Ag groups want to exempt farmers from emissions reporting
Several agricultural groups continue to stress the consequences a proposal from the Securities and Exchange Commission could have on farmers and ranchers.
Travis Cushman with the American Farm Bureau Federation tells Brownfield the proposed rule on climate disclosures meant for publicly traded companies is extremely far-reaching and would especially be difficult for small and medium-sized farms.
“It will make these public companies want to do business with the larger farms that can more easily track this information,” he says. “It also seems like one of those things that would make it more financially valuable to integrate their value chain.”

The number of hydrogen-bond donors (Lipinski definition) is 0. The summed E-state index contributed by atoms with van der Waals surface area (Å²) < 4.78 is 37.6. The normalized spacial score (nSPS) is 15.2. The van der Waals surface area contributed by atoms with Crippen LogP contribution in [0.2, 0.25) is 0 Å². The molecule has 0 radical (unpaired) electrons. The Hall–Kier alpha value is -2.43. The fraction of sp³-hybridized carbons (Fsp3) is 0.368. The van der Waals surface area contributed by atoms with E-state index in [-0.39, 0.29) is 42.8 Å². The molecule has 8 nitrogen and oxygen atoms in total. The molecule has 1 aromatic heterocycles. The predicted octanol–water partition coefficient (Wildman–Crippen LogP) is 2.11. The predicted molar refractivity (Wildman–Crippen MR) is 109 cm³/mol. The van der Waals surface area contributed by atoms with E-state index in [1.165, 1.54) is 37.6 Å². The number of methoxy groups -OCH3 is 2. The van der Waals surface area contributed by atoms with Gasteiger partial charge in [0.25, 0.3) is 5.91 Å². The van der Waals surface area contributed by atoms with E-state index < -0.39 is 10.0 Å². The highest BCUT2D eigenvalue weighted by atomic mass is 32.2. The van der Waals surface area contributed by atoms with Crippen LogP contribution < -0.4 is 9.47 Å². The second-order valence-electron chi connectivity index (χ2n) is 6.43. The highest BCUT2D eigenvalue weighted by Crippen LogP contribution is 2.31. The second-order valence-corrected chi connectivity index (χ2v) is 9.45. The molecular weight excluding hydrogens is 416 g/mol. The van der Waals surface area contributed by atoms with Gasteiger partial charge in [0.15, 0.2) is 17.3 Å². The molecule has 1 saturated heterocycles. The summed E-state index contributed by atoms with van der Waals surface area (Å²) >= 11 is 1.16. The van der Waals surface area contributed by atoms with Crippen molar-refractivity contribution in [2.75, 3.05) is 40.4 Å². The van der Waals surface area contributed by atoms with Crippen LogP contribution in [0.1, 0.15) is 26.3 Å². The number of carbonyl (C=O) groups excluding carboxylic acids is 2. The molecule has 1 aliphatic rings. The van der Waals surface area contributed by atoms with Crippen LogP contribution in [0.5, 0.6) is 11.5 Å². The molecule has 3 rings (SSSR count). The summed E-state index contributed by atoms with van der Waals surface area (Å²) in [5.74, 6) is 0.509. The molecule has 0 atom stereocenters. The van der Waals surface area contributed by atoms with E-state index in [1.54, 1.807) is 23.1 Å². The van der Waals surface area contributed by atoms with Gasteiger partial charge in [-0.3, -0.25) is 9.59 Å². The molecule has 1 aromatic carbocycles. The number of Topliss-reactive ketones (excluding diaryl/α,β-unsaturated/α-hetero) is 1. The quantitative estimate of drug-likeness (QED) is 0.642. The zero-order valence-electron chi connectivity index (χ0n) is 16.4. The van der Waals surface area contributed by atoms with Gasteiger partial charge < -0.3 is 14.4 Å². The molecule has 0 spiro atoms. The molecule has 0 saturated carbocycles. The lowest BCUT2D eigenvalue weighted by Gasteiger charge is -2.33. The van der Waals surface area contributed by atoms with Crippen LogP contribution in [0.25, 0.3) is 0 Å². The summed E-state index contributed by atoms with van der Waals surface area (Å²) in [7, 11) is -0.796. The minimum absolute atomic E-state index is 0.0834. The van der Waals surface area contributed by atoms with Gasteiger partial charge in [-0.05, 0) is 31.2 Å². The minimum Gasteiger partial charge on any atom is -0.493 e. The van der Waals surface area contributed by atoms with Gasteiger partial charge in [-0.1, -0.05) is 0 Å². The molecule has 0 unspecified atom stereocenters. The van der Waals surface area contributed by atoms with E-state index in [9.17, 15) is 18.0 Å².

Cushman says the SEC expects the compliance costs for just for publicly traded companies to increase by 260 percent and family farms should not bear reporting costs.
“The way this could end up is essentially they’re asking you how many gallons of diesel do you put in your John Deere tractor?—that’s a fear we have,” he says. “What we’ve been trying to do is ask the SEC to either exclude scope 3 emissions from this rule or alternatively exclude agricultural producers.”
Additional comments on the proposal were submitted this week from AFBF along with the Agricultural Retailers Association, American Soybean Association, National Cattlemen’s Beef Association, National Corn Growers Association, National Pork Producers Council, and North American Meat Institute.